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An Inside Look: Judaism in Oregon

October 14, 2016

Today, Dr. Ellen Eisenberg will share an excerpt from Chapter Six in her new book, The Jewish Oregon Story, 1950-2010. Religion may not be the first thing a person thinks of when they think about Oregon. However, Dr. Eisenberg has provided an eye-opening, thought-provoking book, allowing readers to delve into the history of Judaism in Oregon and how Jewish identity has been affected by the progressive ideas in this ever-changing state.

Before diving into this Chapter Six excerpt, Dr. Eisenberg shares some of her inspiration for the chapter, as well as giving a brief view behind this particular anecdote.

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From the moment I began thinking about a book on recent Oregon Jewish history, I imagined a chapter on “Jewish Portlandia.” Inspired by my own impressions of differences between the East Coast Jewish communities I was raised in and those I’ve encountered in Oregon, I wanted to explore what is distinctive about local Jewish culture and identity. How does the Oregon Jewish community reflect, embrace, and shape the state’s image as a trendy, progressive, innovative, quirky center? If the Pacific Northwest is the “none zone,” the part of the country where residents are most likely to check “none of the above” when asked about their religious affiliation and where they are more likely to identify as spiritual than religious, how does that affect local Jewish communities? How do regional sensibilities about politics, style, food and sustainability impact Jewish identity?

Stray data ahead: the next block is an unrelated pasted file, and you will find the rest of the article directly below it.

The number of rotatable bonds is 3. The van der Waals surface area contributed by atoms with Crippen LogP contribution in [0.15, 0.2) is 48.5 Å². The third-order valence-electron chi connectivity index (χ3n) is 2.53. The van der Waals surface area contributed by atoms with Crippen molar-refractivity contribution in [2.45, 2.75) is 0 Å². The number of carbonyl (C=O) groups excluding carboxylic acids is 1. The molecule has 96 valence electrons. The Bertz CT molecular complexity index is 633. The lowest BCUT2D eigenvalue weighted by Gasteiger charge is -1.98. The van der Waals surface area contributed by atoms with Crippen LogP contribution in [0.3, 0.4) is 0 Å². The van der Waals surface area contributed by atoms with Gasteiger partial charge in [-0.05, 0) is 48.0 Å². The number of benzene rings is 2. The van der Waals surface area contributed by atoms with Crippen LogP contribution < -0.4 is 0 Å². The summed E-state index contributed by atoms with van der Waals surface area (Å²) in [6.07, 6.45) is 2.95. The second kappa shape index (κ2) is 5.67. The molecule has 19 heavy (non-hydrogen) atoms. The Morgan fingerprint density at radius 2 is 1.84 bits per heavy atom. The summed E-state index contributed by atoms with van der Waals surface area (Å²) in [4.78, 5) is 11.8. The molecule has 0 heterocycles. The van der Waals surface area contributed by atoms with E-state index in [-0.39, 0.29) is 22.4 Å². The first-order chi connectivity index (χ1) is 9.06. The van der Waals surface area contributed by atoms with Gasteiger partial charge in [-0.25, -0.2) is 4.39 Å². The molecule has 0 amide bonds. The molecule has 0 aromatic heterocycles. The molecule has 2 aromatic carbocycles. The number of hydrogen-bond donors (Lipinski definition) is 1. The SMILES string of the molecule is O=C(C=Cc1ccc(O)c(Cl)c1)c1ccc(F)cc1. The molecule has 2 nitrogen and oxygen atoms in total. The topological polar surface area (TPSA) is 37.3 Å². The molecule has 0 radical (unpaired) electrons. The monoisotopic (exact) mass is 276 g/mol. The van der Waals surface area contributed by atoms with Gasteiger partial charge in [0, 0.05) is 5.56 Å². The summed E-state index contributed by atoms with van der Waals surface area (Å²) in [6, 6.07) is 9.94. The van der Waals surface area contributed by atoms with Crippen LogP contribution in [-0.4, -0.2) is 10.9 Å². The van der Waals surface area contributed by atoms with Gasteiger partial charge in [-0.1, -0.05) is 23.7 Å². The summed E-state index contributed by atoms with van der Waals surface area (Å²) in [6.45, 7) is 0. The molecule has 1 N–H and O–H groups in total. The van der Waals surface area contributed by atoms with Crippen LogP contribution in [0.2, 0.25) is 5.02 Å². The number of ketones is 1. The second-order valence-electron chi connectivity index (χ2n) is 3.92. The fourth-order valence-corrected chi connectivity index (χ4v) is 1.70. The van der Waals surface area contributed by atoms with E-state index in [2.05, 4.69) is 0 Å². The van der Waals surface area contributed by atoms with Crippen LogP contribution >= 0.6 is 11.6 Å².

Drawing on archival sources as well as current expressions of communal identity through websites, public programming, and institutional innovation, Chapter Six explores the connections between contemporary Jewish communities and twenty-first century Oregon sensibilities. It opens with the story of Mayan Miriam, a mikvah (Jewish ritual bath), used traditionally for purification prior to conversion or marriage, and, monthly, by women to mark their transition back to a pure state in which marital relations are permitted. The mikvah, housed in a yurt in a backyard in Eugene, is an apt symbol of twenty-first century Judaism in Oregon, with its embrace of place, innovation, environmentalism, inclusion, spirituality, and do-it-yourself ethos.